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Expanded Partnerships with Greenland


The Dartmouth IGERT has developed an unusually close and productive relationship with Greenlandic institutions and leaders that is a result of our careful, ethical and respectful work in a country facing some of the most challenging affects of climate change, during a critical time in their political development.

Greenlanders watch as researchers from all over the world study the momentous environmental changes taking place in their country. But these researchers rarely stop to talk with the local community or explain the meaning or consequences of their research before flying home. From the beginning, trainees and faculty in the Dartmouth IGERT took a different approach. They offer to talk with the local communities in Kangerlussuaq and Nuuk about their research, but they also ask questions. They actively invite the perspective and observations of the local community, and listen to their concerns respectfully, even if it differs from their own.

The Dartmouth IGERT’s partnership with the Institute of Arctic Studies at Dartmouth has made possible an exchange of students from the University of Greenland to Dartmouth, and Dartmouth fellowship support for ICC (Inuit Circumpolar Council) members to visit Dartmouth, including Aqqaluk Lynge, ICC President. Mr. Lynge’s support of IGERT and his national leadership in environmental issues in Greenland has now resulted in the announcement that he will receive an honorary degree from Dartmouth.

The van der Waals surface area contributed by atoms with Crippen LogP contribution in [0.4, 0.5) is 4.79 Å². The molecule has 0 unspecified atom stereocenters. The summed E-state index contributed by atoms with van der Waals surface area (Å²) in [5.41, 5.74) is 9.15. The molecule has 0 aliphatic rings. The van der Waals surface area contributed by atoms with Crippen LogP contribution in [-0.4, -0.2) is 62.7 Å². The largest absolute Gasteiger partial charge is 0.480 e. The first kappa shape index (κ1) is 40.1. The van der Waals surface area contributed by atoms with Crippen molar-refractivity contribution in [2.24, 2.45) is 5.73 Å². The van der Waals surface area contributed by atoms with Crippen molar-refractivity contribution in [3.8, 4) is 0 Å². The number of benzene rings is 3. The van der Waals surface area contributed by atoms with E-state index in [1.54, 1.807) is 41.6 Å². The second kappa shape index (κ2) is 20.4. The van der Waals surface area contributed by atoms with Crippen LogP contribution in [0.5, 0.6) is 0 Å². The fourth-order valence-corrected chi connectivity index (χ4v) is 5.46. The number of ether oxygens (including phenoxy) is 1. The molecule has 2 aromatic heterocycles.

This ongoing interest and dialogue with Greenland has resulted in a number of trainees choosing to do research in Greenland, with the support of our Greenlandic partners. This partnership has provided our trainees with unique perspectives on their work, and unusual opportunities. Simone Whitecloud’s interdisciplinary work on plant communities is the most direct recipient of these benefits. ICC helped facilitate her access to local experts and indigenous knowledge on local plants and their Greenlandic names.

A number of other trainees are also doing work in Greenland, including Sam Fey, Lauren Culler, and Marcus Welker in ecology; Ben Kopec, Alex Lauder, Laura Levy, Alexandra Giese, Gifford Wong, and Ashely Corbett in earth sciences; and Kaitlin Keegan in engineering. Six of these trainees have research results based on work in Greenland that were recently on display at the International Polar Year Conference in Montreal in April.

Address Goals

Discovery and Learning: The Greenland-based research being undertaken by our trainees is providing new data on a critical and controversial scientific issue: climate change. Their data, as well as their ability to articulate the issues and concerns of the people of Greenland towards this issue, is critical to the nation understanding the real, and not imagined, issues facing the not just Greenland but the world, due to climate change.